UTE INDIAN TRIBE OF THE UINTAH AND OURAY RESERVATION, Plaintiff-Appellant
MYTON, a municipal corporation, Defendant-Appellee, and DUCHESNE COUNTY, a political subdivision of the State of Utah; ROOSEVELT CITY, a municipal corporation; DUCHESNE CITY, a municipal corporation; UINTAH COUNTY, a political subdivision of the State of Utah; WASATCH COUNTY; GARY HERBERT, in his capacity as Governor of Utah; SEAN D. REYES, in his capacity as Attorney General of Utah, Defendants. UNITED STATES OF AMERICA; THE STATE OF UTAH, Amici Curiae.
from the United States District Court for the District of
Utah (D.C. Nos. 2:75-CV-00408-BSJ and 2:13-CV-00276-BSJ)
Frances C. Bassett and Jeffrey S. Rasmussen (Thomas W.
Fredericks and Jeremy J. Patterson, with them on the briefs),
Fredericks Peebles & Morgan LLP, Louisville, Colorado,
Craig Smith (Clark R. Nielsen, Stephen L. Henriod, and Brett
M. Coombs, with him on the brief), Smith Hartvigsen, PLLC,
Salt Lake City, Utah, for Defendant-Appellee.
L. Allery, Attorney, Environmental and Natural Resources
Division of the United States Department of Justice,
Washington, D.C. (John C. Cruden, Assistant Attorney General,
and Jennifer S. Neumann, Attorney, Environmental and Natural
Resources Division of the United States Department of
Justice, Washington, D.C., Barbara Coen, United States
Department of the Interior, Washington, D.C., and Grant
Vaughn, United States Department of the Interior, Salt Lake
City, Utah, with her on the brief), for amicus curiae United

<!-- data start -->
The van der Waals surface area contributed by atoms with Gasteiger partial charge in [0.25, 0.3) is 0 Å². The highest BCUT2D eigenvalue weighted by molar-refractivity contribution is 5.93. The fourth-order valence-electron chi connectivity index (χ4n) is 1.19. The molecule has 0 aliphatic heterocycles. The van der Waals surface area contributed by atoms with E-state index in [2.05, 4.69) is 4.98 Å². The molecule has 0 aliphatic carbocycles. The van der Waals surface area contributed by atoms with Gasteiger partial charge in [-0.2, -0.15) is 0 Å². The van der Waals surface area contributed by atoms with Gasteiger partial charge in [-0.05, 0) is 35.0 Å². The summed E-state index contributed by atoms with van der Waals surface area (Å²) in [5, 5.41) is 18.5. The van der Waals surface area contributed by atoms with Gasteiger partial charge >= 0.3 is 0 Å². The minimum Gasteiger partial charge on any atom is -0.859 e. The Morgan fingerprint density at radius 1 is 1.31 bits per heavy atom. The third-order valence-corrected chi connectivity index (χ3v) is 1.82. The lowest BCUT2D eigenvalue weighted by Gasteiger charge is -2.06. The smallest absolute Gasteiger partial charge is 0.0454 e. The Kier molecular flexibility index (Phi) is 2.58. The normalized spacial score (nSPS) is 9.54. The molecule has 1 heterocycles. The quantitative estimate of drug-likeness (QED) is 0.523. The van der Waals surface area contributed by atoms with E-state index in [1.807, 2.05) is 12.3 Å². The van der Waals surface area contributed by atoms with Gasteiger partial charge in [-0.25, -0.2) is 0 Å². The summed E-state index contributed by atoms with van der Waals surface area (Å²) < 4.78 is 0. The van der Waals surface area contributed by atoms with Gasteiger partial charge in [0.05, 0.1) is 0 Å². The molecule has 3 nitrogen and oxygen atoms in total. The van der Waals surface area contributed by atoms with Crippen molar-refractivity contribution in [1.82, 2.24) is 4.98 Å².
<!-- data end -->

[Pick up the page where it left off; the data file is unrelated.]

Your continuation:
States, in support of Plaintiff-Appellant.
D. Reyes, Attorney General, Randy S. Hunter and Katharine H.
Kinsman, Assistant Attorneys General, Tyler R. Green,
Solicitor General, and Stanford E. Purser, Deputy Solicitor
General, State of Utah, Salt Lake City, Utah, for amicus
curiae State of Utah, in support of Defendant-Appellee.
GORSUCH, PHILLIPS, and MORITZ, Circuit Judges.
matter is before the court, sua sponte, to amend one
sentence on page 17 of the court's August 9, 2016
decision. A copy of the amended Opinion with the change to
page 17 is attached to this order. The clerk is directed to
reissue the Opinion forthwith and nunc pro tunc to
the original filing date.
GORSUCH, Circuit Judge.
beginning to think we have an inkling of Sisyphus's fate.
Courts of law exist to resolve disputes so that both sides
might move on with their lives. Yet here we are, forty years
in, issuing our seventh opinion in the Ute line and
still addressing the same arguments we have addressed so many
times before. Thirty years ago, this court decided all
boundary disputes between the Ute Indian Tribe, the State of
Utah, and its subdivisions. The only thing that remained was
for the district court to memorialize that mandate in a
permanent injunction. Twenty years ago, we modified our
mandate in one respect, but stressed that in all others our
decision of a decade earlier remained in place. Once more, we
expected this boundary dispute to march expeditiously to its
end. Yet just last year the State of Utah and several of its
counties sought to relitigate those same boundaries. And now
one of its cities tries to do the same thing today. Over the
last forty years the questions haven't changed - and
neither have our answers. We just keep rolling the rock.
understand how this very old fight arrives back before us
today, a brief dip into Western history helps. Beginning in